One by one, 24 players approached Heather Keaten, flower in hand. The red, white, yellow and purple roses and lilacs piled on her lap as she sat on the edge of the field, serving as the honorary captain for the Fort Collins High School boys soccer team.
Wearing a Fort Collins grey long-sleeve T-shirt, grey sweatpants, dark purple shoes and a patterned head wrap to cover her shaven head, Keaten, 47, fought tears as the teenage boys greeted her as their names were introduced to the crowd.
The mother of three playfully chastised the first couple of boys who were shy and hesitant to hug her.
“Come in here. Give me a hug! ” she said.
The crowd of Fort Collins fans cheered the loudest when Keaten’s youngest son, Matthew, a junior forward on the team, hugged his mom.
Her smile beamed.
That smile hasn’t been taken away.
Not from the Stage IV brain cancer she was diagnosed with last November.
Not from the two brain surgeries, the second causing a stroke that leaves the right side of her body paralyzed.
Not from the expressive aphasia that makes talking difficult.
No, that smile hasn’t disappeared.
Even as she’s fighting for her life.
“I can see the pain in her eyes. I know she loves running around and being active and I know how badly she misses that,” said 17-year-old Matthew. “Her body can’t take it because of what she’s been through, but it’s so great to see her here tonight, smiling and watching me play.”
Matthew felt bad following the team’s 1-1 tie against Monarch last week in the Lambkins’ regular season finale. He wanted to score one for mom, his best friend.
A few chances came in a flurry of action in the first 10 minutes, but Matthew squibbed a kick to the left of goal off a corner kick. He was nervous, he said. The pregame ceremony honoring his mom was emotional for him.
How could it not be?
Eleven months ago, Heather visited the doctor because of debilitating headaches. She just thought they were caused from stress. But it was brain cancer. Stage IV.
They were shocked.
A week later, she had surgery to remove the tumor, about the size of two golf balls. Radiation and chemotherapy followed. By July, vomiting and dizziness landed her in the hospital.
It was tumor growth. That required another surgery.
During surgery in August, Heather suffered a stroke in her premotor cortex, resulting in right-side paralysis.
“It honestly kind of feels like a dream. When I first found out, I didn’t even think it was real. I thought I was in a nightmare or something. I thought my mom was invincible just like any kid, like nothing bad could ever happen to her,” Matthew said.
The cancer has robbed the mother of Matthew, Katie, 21, and James, 19, of her athleticism, mobility and independence. Communication is exceedingly difficult. She requires 24-hour care.
The cancer is the elephant in the room, said Matthew’s dad, Jim. The family doesn’t always know what to say about it. They don’t know what the next day is going to bring.
And though the outpouring of support from the Fort Collins soccer program, friends, family and strangers has been amazing and humbling, “a cure for the cancer would be even better,” Jim said.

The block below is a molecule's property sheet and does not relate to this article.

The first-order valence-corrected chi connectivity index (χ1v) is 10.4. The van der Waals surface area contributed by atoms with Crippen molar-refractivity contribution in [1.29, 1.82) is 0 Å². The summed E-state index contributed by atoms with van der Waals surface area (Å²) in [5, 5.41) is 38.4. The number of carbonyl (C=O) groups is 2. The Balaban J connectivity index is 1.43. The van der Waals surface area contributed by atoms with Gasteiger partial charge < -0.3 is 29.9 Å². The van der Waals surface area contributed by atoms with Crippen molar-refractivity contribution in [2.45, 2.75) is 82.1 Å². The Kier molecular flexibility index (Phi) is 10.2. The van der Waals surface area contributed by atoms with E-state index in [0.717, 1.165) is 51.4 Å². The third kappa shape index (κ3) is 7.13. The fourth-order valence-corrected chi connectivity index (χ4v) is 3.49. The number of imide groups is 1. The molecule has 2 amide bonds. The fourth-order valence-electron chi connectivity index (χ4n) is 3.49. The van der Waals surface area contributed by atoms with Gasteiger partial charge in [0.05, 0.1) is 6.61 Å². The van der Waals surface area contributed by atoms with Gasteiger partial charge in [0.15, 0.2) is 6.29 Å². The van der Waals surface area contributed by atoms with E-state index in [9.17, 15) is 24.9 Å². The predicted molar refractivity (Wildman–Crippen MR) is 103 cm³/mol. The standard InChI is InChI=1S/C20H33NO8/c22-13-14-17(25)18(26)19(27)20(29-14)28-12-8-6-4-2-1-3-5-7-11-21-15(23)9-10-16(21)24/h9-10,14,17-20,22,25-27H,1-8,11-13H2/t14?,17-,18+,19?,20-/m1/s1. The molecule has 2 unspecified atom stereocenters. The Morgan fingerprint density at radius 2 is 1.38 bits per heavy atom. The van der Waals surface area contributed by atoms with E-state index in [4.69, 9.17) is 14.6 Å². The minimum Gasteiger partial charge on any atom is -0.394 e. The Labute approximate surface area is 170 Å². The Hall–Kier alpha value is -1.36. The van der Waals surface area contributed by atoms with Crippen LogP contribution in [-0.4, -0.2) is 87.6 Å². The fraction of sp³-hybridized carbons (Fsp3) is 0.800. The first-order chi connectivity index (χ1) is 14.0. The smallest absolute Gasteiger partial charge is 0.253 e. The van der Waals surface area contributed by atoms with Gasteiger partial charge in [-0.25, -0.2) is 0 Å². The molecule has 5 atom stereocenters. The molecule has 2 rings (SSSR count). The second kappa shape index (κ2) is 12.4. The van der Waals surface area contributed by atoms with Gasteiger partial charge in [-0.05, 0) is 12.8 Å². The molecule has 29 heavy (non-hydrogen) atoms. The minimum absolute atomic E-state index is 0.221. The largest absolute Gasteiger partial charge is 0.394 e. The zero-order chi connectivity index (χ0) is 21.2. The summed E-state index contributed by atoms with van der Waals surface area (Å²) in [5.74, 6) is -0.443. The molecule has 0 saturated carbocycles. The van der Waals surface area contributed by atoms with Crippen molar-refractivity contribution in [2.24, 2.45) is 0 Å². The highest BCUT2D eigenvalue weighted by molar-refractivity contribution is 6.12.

“For the most part, she’s been positive. She’s working to regain mobility. That’s quite an uphill climb for her, but she’s really been a warrior. She’s fought her way through,” Jim said. “She’s just that kind of person. She’s still got that fighting spirit. She’s still got her smile.”
It was that spirit that connected the two as 20-somethings performing together in a Loveland Community Theater production more than 20 years ago.
The play, “Murder at the Howard Johnson’s” had just three roles: a wife, her husband and her lover. Heather was the wife, Jim was the lover. Of course they got married in real life.
“I was attracted to her passion for life,” Jim said.
Heather has shown a passion for many activities through her life. She played basketball at Fort Collins High School. She studied jazz saxophone at Fort Hays State University. She rode motorcycles. She ran triathlons. She taught yoga, swimming, spinning and pole-dancing classes at Fort Collins Club.
The health club is where Matthew grew up, he said. He and his mom, hanging out, talking about sports.
She loves giving the kids nicknames. Matthew earned his, “Juice Box,” after watching one of the family’s favorite movies, Will Ferrell’s soccer comedy, “Kicking and Screaming.”
Shouts of “Let’s go Juice Box” came from the stands during last Thursday’s soccer match, which Heather and Jim watched together, huddled by friends who showered the family with hugs and laughs.
Through donations and T-shirt sales, the Fort Collins soccer program has raised $4,500 to support the Keaten family with medical expenses. More important than money, however, Matthew’s teammates have provided an outlet of support.
“Eric (Thompson), Alex (Snavely) and (Mathew) Rhoades, all those guys, they’ve been really supportive. Rhoades, he’s helped me so much through this, just being able to talk about it,” Matthew said. “A lot of these guys, they have been close to [my] mom. I know they have my back.”
Though he doesn’t know what the next day will bring right now, Matthew knows his mom will be in the stands watching him play at the Lambkins’ home playoff games. She’s still smiling.
“We’re going to play for her,” Matthew said.
Xplore reporter Stephen Meyers covers the outdoors and recreation for the Coloradoan. Follow him on Twitter @stemeyer or @XploreNoCo.
How you can help
Heather Keaten, a Fort Collins native, mother of three and fitness class instructor, was diagnosed with Stage IV brain cancer in November 2015. She has undergone two brain surgeries, the second causing a stroke which has left the right side of her body paralyzed. Her youngest son, Matthew, plays on the Fort Collins High School boys soccer team, which will play in the Class 5A state playoffs. The team has raised more than $4,500 through donations at home games and T-shirt sales.